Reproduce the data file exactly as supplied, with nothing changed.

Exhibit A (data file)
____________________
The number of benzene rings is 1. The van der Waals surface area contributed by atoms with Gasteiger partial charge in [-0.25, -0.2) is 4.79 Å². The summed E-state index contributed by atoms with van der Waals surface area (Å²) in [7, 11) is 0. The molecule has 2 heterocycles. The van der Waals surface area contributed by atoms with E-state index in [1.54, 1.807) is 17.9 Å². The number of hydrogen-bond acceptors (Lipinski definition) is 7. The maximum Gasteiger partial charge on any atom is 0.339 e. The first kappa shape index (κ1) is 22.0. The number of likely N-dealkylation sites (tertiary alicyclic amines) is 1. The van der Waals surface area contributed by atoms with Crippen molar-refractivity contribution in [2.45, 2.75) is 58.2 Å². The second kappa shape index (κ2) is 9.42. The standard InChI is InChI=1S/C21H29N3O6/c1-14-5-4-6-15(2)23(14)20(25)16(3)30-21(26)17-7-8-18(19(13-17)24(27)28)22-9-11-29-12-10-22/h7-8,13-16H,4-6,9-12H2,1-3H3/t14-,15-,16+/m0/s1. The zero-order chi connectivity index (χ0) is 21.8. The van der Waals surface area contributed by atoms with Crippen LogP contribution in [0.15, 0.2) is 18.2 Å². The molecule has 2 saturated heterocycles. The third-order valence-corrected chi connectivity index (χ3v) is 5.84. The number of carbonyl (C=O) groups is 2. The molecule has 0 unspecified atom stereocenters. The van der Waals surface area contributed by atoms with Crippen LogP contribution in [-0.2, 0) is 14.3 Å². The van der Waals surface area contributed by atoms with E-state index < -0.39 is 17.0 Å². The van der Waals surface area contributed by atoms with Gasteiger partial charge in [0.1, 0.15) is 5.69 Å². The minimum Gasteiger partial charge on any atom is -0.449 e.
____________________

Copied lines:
The number of benzene rings is 1. The van der Waals surface area contributed by atoms with Gasteiger partial charge in [-0.25, -0.2) is 4.79 Å². The summed E-state index contributed by atoms with van der Waals surface area (Å²) in [7, 11) is 0. The molecule has 2 heterocycles. The van der Waals surface area contributed by atoms with E-state index in [1.54, 1.807) is 17.9 Å². The number of hydrogen-bond acceptors (Lipinski definition) is 7. The maximum Gasteiger partial charge on any atom is 0.339 e. The first kappa shape index (κ1) is 22.0. The number of likely N-dealkylation sites (tertiary alicyclic amines) is 1. The van der Waals surface area contributed by atoms with Crippen molar-refractivity contribution in [2.45, 2.75) is 58.2 Å². The second kappa shape index (κ2) is 9.42. The standard InChI is InChI=1S/C21H29N3O6/c1-14-5-4-6-15(2)23(14)20(25)16(3)30-21(26)17-7-8-18(19(13-17)24(27)28)22-9-11-29-12-10-22/h7-8,13-16H,4-6,9-12H2,1-3H3/t14-,15-,16+/m0/s1. The zero-order chi connectivity index (χ0) is 21.8. The van der Waals surface area contributed by atoms with Crippen LogP contribution in [0.15, 0.2) is 18.2 Å². The molecule has 2 saturated heterocycles. The third-order valence-corrected chi connectivity index (χ3v) is 5.84. The number of carbonyl (C=O) groups is 2. The molecule has 0 unspecified atom stereocenters. The van der Waals surface area contributed by atoms with Crippen LogP contribution in [-0.2, 0) is 14.3 Å². The van der Waals surface area contributed by atoms with E-state index < -0.39 is 17.0 Å². The van der Waals surface area contributed by atoms with Gasteiger partial charge in [0.1, 0.15) is 5.69 Å². The minimum Gasteiger partial charge on any atom is -0.449 e.